Recently I was assigned to interpret for a patient at a hospital for pre-surgery. When the patient entered the room, the nurse explained to me that hospital policy required her to use the hospital’s interpreter. She explained that I could stay and listen.
The nurse pulled out a telephone, placed it on speakerphone, and dialed telephonic interpretation. Once connected, the service asked for a specific code. After dialing the code incorrectly, she was directed to do it again and again and again.
Finally! The answer was something to the effect of, ‘welcome to our language line, please wait for the next available interpreter.’ The telephonic interpreter began quite professionally. She introduced herself, explained the process and then asked permission to do the same in Spanish to the patient.
Twenty minutes after the patient entered the room, the interpreting began. The nurse stated that surgery would be done to his right thumb and asked if that was correct. The telephonic interpreter then interpreted that surgery would be done on his “dedo de pie derecho” which means right toe. Thumb is pulgar, not dedo de pie. There is obviously a big difference between a thumb and a toe. The patient immediately began to panic. ‘No, no,’ he shouted, ‘not my toe. I hope they don’t do the wrong surgery!’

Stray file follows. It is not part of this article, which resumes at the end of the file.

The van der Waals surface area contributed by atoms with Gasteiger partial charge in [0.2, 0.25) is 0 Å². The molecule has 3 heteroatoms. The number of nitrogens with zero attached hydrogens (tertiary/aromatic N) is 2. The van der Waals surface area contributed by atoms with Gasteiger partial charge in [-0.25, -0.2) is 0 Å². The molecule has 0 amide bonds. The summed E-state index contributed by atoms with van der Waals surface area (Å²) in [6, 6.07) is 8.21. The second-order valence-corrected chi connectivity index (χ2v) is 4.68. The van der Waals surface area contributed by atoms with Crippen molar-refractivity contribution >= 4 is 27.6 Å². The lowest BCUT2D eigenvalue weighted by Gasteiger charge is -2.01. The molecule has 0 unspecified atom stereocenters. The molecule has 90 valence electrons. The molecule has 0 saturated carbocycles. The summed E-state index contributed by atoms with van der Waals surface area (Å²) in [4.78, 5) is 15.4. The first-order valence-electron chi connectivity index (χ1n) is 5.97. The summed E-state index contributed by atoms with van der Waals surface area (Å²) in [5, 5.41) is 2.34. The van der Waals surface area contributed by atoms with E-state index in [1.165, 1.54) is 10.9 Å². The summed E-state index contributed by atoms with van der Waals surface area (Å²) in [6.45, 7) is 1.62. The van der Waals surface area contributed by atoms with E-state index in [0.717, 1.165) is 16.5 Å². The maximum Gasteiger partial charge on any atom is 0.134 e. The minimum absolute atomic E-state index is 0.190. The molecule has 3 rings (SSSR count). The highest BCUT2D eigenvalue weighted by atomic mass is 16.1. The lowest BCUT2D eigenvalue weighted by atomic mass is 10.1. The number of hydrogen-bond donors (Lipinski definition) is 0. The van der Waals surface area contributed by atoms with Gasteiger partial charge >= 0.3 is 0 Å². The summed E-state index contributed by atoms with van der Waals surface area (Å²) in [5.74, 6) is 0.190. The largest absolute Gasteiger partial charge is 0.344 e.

At that moment, the nurse asked what was going on, what did the patient say. The telephonic interpreter was silent. I felt compelled to speak. I explained to the nurse what had happened and confirmed with her that she indeed said thumb and not toe. Then I explained same to the patient. ‘Sí, sí pulgar, no dedo de pie.’ The patient agreed that it was the thumb and not the toe. He began to calm down.
As the interview continued, the telephonic interpreter often interrupted and requested repetition of the nurse’s statements. Perhaps the phone connection was not very clear. Several times, the patient had to ask the telephonic interpreter to repeat herself as he had difficulty understanding her. The nurse then explained that the procedure would be a bone graft on his thumb with material taken from his wrist. The interpreter interpreted that he would have a “reducción del pulgar.” The patient understood that to mean that he would have a thumb reduction. He panicked again, shouting in Spanish, ‘that’s not what the doctor said. What is this woman saying? I don’t understand her. I don’t want my thumb cut off! I want it fixed! What is she saying? First she says my toe then she says I’m getting amputated!’
Concerned, the nurse asked what was going on, and the telephonic interpreter, now obviously nervous, stuttered. Again, I was compelled to clarify the situation.
Once the patient calmed down, the nurse whispered to me, “Are you willing to interpret?” I nodded. She then thanked the telephonic interpreter and terminated the call. The rest of the appointment was uneventful. The next blog will consider what I learned and my thoughts.